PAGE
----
The Syrian National Coalition's assumption of the regime's seat at the Arab League yesterday accomplished little practically but symbolically it represents a bodkin in Bashar al-Assad's side. He has now been officially informed that the Sunni Arab world is united against him and is preparing for a future Syria without him. By definition this isolates him further and makes him reliant solely on Iran as a regional patron, financier, arms dealer, and military subcontractor. (It won't have escaped Hezbollah's attention that the current presidency of the Arab League Council belongs to Lebanon, whose government has just collapsed because of the Syrian crisis.)
The decision also quietly undermined one of the recently floated goals of Assad's next strategy for trying to crush the rebellion, a strategy that is wedded to the regime's slow-motion metamorphosis from a conventional military force to a network of sectarian militias. That is, to revivify the ‘resistance ideology - historically a joint Sunni-Shiite project waged at the international level against Israel and the United States - into a rallying cry for Syrian nationalism. This is what the Grand Mufti Ahmad Hassoun's seemingly bizarre call for Assadist holy war a few weeks ago amounted to. The Arab League's emplacement of the Coalition was a deft counterstroke.
Yet the background to this apparent display of unity was fraught. Coalition chairman Ahmed Moaz al-Khatib had resigned just 48 hours prior to the Arab League summit because, as Fawaz Tello points out, he could not stomach being a figurehead for a Muslim Brotherhood power grab. (Tello is the man who convinced Khatib to go into politics in the first place.)
When the Coalition was formed last November, I wrote that it was more or less a reboot of the discredited Syrian National Council (SNC), which had been both blindsided and reassured by its Qatari sponsors at the Doha conference that gave rise to the Coalition. Because SNC had utterly lost the confidence of the State Department, which wanted the opposition to become more inclusive of women and minorities, Qatar was forced go along with the Riad Seif's U.S.-underwritten Syrian National Initiative, which aimed to create a new oppositional body that could be recognized by the West. Yet Qatar made the Brotherhood a promise that the latter would still occupy a role in the emergent organization that was somewhere between primus inter pares and kingmaker. So far, that promise has been fulfilled.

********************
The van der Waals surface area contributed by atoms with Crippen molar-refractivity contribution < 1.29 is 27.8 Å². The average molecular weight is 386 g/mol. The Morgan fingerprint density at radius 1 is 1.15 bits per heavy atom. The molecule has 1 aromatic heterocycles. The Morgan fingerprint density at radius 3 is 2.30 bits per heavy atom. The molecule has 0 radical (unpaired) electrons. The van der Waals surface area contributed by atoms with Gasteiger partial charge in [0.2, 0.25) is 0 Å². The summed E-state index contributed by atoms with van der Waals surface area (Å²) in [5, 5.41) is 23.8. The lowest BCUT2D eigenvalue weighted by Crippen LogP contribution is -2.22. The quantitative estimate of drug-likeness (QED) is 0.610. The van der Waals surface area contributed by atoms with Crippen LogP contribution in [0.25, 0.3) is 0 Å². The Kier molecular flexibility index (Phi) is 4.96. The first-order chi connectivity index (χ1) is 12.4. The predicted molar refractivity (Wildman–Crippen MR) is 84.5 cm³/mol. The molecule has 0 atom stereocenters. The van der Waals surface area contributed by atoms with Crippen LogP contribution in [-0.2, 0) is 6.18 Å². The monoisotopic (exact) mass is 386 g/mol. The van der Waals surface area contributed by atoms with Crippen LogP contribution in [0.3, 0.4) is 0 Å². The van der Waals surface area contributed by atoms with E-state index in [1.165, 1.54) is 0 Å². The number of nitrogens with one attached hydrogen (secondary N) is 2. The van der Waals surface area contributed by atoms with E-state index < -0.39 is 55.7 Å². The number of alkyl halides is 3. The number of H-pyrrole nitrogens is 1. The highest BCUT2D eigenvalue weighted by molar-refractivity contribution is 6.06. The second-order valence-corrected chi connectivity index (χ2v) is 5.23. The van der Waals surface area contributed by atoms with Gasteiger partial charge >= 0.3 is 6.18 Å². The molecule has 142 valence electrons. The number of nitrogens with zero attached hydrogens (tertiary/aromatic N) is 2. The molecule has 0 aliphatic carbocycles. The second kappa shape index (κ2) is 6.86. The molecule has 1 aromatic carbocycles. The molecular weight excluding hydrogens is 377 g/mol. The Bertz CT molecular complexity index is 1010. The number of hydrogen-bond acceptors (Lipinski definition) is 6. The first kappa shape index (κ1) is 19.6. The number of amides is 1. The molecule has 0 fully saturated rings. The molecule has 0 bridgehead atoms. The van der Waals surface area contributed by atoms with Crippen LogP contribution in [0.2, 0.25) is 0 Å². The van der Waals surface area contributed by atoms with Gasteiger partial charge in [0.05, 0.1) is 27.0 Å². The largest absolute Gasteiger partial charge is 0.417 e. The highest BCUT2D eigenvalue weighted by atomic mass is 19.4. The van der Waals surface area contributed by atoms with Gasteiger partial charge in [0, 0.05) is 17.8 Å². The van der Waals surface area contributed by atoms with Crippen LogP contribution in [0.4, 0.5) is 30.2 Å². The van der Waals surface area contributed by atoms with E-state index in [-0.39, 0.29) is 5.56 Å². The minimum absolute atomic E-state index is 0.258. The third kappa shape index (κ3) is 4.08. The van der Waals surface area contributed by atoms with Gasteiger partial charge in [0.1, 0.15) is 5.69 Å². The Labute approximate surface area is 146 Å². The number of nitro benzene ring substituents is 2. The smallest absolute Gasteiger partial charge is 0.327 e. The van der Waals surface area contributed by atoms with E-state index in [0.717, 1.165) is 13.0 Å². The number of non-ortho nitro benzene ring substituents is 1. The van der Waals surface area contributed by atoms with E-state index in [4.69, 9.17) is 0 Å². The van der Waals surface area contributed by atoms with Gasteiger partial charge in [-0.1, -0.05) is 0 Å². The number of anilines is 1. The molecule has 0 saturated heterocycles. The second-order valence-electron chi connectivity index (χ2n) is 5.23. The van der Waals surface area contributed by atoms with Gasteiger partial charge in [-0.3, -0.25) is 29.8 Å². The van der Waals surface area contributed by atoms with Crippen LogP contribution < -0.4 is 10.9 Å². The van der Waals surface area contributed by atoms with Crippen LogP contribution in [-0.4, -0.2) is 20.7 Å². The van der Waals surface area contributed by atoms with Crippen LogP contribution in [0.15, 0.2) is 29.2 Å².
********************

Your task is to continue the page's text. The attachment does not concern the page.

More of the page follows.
The Coalition's new interim prime minister, Ghassan Hitto, may or may not be "more Texan than Muslim Brotherhood," as Robert Ford cutely phrased it, but the dozen or so independents who quit the organization over his ‘election' (just 48 members out of 63 voted; 35 in favor) is worrying in itself.
The regime at this point hardly needs to depict its enemies as Islamists when a third of its enemies does that time and again by voting with their feet. In announcing the "freezing" of her membership, Vice President Suheir Atassi attributed her decision to "the failure of organizational work and the lack of professionalism." That, and no doubt the Brotherhood's recent foretaste of how it intends to treat women in post-revolutionary Egypt, was enough to give a longstanding Syrian feminist reservations about being window-dressing for ideologues. Atassi rejoined the Coalition, likely for reasons similar to those of Khatib himself. At the Arab League, these two disgruntled Coalition executives made a good show of solidarity, but there is no reason to suspect that beneath the surface, the same problems remain.
Indeed, whatever happened prior to the summit to coax Khatib into effectively un-resigning, the figure he cut yesterday was impressive and statesmanlike. It also revealed the true intent behind his much-scrutinized offer to negotiate with the regime - his first declaration of independence from the Coalition. As liberal dissident Ammar Abdulhamid noted at the time, this was never designed to replace the military dimension of the revolution but only complement it with a knight's move of forcing Assad and his Iranian and Russian backers to reject their own oft-cited desire for dialogue. "Do you really want to talk?" was a question to which Khatib already knew the answer. His call yesterday for NATO to use its Patriot missile batteries to enforce a no-fly zone over northern Syria - not merely protect Turkey from aerial encroachments - also demonstrates that he is still prepared to embarrass United States for failing to intervene militarily in Syria. Too many ‘red lines', he had said a week ago in announcing his resignation, have already been crossed.